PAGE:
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A Year After Charleston- A Predator in the Pew by Kenyatta Graves

A Predator in the Pews
“Their memory, not his.” –Shanna Smith, PhD


rides out across tissue paper—
bound pages, texts interlocked
and sewn together, joined,
like a circle where hands are held,
heads are bowed, and
eyes are closed,
a whole thing because of its parts.

Words, we are told, of god.

Behold, the thing you seek
when a strangled heart is led here.
Look at it, hold it,
search your mind;


Pray for the senator, the sexton, the singer,
the librarian, the coach,
the grandmother,
the trustee, the pastor, retired,
and the recently-degreed young man—
now, subjects for journalists with good intentions
who scour sources, call on kin,
and lurk when the grieved gather.
“Tell us about the dead so that we may know
who they were, living.”
This is respectful work, a collecting
to publish brief, poignant memories
that resuscitate lives from terror
in termination.

They are remembered multiply
and understood in last quotations,
final smiles, paraphrases
of their great, ordinary days.
Since black and murdered and murdered
because they are black is known,
the effort is universalizing,
to find shared experiences,
accomplishments, common
milestones between them,
between us.

Among the faithful are pastors and two others
who seek to be. Once, one thwarted
the robbery of her neighbor’s home.
“We’re just glad no one was hurt,”
Three graduates of Allen
and a census worker are there.
Stopped inside, a volunteer, an usher,
the runner. Stopped inside,
none of our faith,
all of our hearts,
none of our fears.


Black bodies
who coaxed prosperity
from a leery land
are imagined owned
and the rich bend
to make it so.

A couple centuries of imports
make southern states crime scenes.
From the Mississippi River to the Ohio,
east to Norfolk, Savannah,
and back to New Orleans,
port cities spread Africa
across acres of tobacco, cotton,

Languages, art, an architecture,
herbs, good medicine, the dance,
ways of worship, Orisha
all drain and drip
from the hung and far-flung
into pine soil and gator swamps.

Generations of resistance, runaways,
abolition politics rent the north.
The rich entrench
and the promise of union is broken.

Vanquished ones re-rebel
as a reconstructive appetite fades.
For another century and a half,
laws and narratives are written,
scripts that condition a culture.

And so it begins well before the camera
captures the moment of breach,
the misappropriation of unlocked,
open church doors. It begins
long before he sees blatant, cold hatred
in woven cotton fibers and thread,
the recalcitrant flag rippling
in the snap and sway of Columbia wind.

It begins because he is inspired to revenge
against those he knows only in fictive outlines,
caricatures, and powerful exaggerations.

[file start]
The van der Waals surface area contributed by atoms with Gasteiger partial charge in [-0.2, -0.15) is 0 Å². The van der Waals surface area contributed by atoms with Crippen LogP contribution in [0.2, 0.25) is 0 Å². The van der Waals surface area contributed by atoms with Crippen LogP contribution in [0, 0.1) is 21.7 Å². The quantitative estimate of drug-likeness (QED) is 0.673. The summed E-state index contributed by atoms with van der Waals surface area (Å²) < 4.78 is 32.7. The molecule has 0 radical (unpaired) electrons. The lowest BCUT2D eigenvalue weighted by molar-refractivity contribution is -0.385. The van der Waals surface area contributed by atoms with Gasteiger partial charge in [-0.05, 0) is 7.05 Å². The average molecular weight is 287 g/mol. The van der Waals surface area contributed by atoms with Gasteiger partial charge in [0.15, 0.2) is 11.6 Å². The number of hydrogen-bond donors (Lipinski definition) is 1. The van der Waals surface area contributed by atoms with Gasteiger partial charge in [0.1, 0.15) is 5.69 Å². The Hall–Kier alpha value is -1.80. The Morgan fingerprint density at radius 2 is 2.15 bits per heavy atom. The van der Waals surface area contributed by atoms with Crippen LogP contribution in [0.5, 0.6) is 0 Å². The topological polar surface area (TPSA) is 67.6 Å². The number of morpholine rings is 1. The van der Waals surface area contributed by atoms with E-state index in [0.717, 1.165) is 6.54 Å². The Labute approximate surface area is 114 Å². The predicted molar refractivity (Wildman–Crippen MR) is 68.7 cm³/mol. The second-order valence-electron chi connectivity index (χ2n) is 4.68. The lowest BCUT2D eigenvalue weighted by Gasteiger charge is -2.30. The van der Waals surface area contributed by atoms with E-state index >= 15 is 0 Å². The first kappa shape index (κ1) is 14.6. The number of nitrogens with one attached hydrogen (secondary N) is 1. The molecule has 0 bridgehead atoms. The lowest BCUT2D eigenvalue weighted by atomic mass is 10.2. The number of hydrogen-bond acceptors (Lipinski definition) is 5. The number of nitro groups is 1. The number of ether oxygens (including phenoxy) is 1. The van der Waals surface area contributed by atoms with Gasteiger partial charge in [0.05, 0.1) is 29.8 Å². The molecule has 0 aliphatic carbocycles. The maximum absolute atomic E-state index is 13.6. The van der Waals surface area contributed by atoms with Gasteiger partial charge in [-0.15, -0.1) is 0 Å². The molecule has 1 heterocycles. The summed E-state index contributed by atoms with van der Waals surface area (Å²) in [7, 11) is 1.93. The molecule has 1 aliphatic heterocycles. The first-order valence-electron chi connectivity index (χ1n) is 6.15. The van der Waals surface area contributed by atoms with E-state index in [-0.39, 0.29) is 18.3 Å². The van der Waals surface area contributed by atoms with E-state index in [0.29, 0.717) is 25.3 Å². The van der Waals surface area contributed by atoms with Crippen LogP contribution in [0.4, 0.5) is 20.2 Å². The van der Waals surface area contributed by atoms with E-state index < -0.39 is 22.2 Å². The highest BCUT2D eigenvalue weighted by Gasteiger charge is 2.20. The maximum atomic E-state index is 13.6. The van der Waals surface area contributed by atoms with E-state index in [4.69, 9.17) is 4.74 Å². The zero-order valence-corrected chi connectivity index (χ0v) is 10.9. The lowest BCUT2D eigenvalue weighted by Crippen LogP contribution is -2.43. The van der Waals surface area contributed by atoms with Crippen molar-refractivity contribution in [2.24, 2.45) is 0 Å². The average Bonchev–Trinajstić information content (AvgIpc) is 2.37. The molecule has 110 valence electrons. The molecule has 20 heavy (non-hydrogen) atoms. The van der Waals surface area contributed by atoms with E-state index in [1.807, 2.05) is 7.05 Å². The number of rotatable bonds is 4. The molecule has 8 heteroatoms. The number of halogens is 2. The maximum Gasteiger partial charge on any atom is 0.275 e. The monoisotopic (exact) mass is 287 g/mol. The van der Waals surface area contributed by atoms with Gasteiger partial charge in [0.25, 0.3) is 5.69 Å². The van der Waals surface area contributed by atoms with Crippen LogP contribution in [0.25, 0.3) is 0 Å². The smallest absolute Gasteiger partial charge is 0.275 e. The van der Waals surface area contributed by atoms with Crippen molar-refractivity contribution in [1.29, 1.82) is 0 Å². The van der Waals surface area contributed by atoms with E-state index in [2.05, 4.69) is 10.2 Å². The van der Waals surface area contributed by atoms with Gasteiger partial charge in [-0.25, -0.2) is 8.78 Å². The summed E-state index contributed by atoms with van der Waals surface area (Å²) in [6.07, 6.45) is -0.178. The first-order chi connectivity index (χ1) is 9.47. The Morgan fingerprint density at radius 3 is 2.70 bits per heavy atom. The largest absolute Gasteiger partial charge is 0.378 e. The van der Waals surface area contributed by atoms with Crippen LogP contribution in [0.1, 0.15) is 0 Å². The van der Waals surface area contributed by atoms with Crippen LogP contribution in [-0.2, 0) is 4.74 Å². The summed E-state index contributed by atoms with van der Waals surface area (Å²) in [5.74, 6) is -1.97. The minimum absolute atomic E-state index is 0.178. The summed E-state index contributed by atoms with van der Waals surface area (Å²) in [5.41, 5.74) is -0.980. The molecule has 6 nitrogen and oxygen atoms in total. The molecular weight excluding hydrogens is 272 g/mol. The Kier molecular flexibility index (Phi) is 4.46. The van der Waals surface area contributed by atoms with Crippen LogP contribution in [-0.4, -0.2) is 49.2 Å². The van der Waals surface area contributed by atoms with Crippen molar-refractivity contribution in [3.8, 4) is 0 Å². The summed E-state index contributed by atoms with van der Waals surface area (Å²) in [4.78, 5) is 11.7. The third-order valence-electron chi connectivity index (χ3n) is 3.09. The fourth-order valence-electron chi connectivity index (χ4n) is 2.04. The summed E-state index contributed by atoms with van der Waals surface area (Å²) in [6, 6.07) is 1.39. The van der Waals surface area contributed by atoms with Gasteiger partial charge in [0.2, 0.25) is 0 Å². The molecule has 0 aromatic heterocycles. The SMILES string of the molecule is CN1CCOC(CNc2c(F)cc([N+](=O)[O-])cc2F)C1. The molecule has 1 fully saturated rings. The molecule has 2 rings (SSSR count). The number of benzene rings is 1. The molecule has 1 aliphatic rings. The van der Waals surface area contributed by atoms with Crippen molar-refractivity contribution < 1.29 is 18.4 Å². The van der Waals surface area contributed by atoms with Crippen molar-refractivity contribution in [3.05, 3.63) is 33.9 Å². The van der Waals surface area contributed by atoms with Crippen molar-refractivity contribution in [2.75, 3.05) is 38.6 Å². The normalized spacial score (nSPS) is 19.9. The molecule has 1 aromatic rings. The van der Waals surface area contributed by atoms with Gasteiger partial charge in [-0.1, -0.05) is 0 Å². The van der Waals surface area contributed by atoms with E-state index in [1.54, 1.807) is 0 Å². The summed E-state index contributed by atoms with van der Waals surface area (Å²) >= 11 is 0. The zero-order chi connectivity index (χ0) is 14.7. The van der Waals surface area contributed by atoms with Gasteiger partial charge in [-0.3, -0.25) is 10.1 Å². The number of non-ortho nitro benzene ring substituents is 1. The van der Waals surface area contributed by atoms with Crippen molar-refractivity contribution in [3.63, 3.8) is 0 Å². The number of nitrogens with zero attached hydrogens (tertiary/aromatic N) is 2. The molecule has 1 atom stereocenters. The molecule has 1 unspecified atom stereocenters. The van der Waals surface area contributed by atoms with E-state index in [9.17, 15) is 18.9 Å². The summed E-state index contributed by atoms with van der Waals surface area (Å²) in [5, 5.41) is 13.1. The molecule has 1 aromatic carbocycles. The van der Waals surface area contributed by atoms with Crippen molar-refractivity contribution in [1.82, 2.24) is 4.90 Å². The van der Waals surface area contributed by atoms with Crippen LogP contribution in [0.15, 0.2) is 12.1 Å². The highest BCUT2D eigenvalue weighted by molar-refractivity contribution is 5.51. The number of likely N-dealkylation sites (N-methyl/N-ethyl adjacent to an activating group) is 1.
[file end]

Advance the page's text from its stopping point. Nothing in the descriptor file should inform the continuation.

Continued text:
In decades, a man readies his tools,
stalks a church, and murders nine.
And what informs his premeditation
elevates our outrage.


A Mother of Mother Emanuel brings all
she ever needs inside its walls:
her worn-leather bible, the bound end
flaking from a broken, open-flat back;
a pocketbook to keep
something for the plate,
whatever she can do;
a lap cloth for the mindless gals;
that oil, to share the anointing;
and, wrapped, sweet candies,
to hush a restless child.

Mother saw how he came in, heavy-
walking and untentative. A passenger
comes too, and she can hear it,
an ancient, evil urging
in the hiss of his breathing.

One doesn’t make eight decades
with only her first five senses.
So when eyes lock

Mother knows your name.

You are already fooled
so you might think yourself clever, first.
But the grounds are memoried.
And so when she is cut
she is not cut down.
Victory goes with her,
the right chapter,
the precise verse
(“see boy, you already forgotten”)
to see His face.


To see His face may not be
our common aspiration.
But the fight for freedom is godless
and ecumenical—a team project,
a committee assignment,
this bidding on open realty
in the purported Zion. We can touch
and agree: steel, powder, a finger
pull to the path of hatred,
makes dark allegories.

It’s a leap to standing—
long, quick wings
swoop down,
talons, teeth,
the belly panting
in the Palmetto heat.
Such savagery wants
all the innocents slaughtered.
The reload claws
take flesh, tear
muscle, maims,
finds lung sacks and makes
holes, empties air.
In the distance, heard
is the recoil and shot,
recoil and shot, fangs
pierce, pain, and poison,
for such as this happens
hidden between the rows
of high grass or bench seats.
The reload and dance
across the geometry of a web,
silk-thin and almost unseen,
from silent-sitting to sudden,
easy, near-blind entrapment.
A quick cocooning,
A puncture, and an end.

Dispatch the witness and flee to fame.


Blood still spatters at the foot of the cross.
Tissue pages, soakening, red-like, or whatever
color you see when you see body blood
distributed across these Numbers,
Acts, the testimonies of Charleston Apostles,
the last pages someone called Revelations—
nine souls blasted across a river of light,
a predator in the pews.

Kenyatta Dorey Graves
21 June 2015

Kenyatta Dorey Graves writes fiction, poetry, and critical prose. For employment, he is a K-12 education consultant, specializing in teacher training, principal coaching, curriculum construction, education policy, and supporting the classroom as the locus of change and possibility. He helps to make systems work in a systematic approach to better educating students who can thrive in classrooms committed to their future.

Kenyatta was born and raised in Hampton, Va and lives in suburban Maryland. Currently, he’s also teaching grad school education courses at universities in Washington DC.

This post first appeared on Free Black Space, please read the originial post: here

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A Year After Charleston- A Predator in the Pew by Kenyatta Graves


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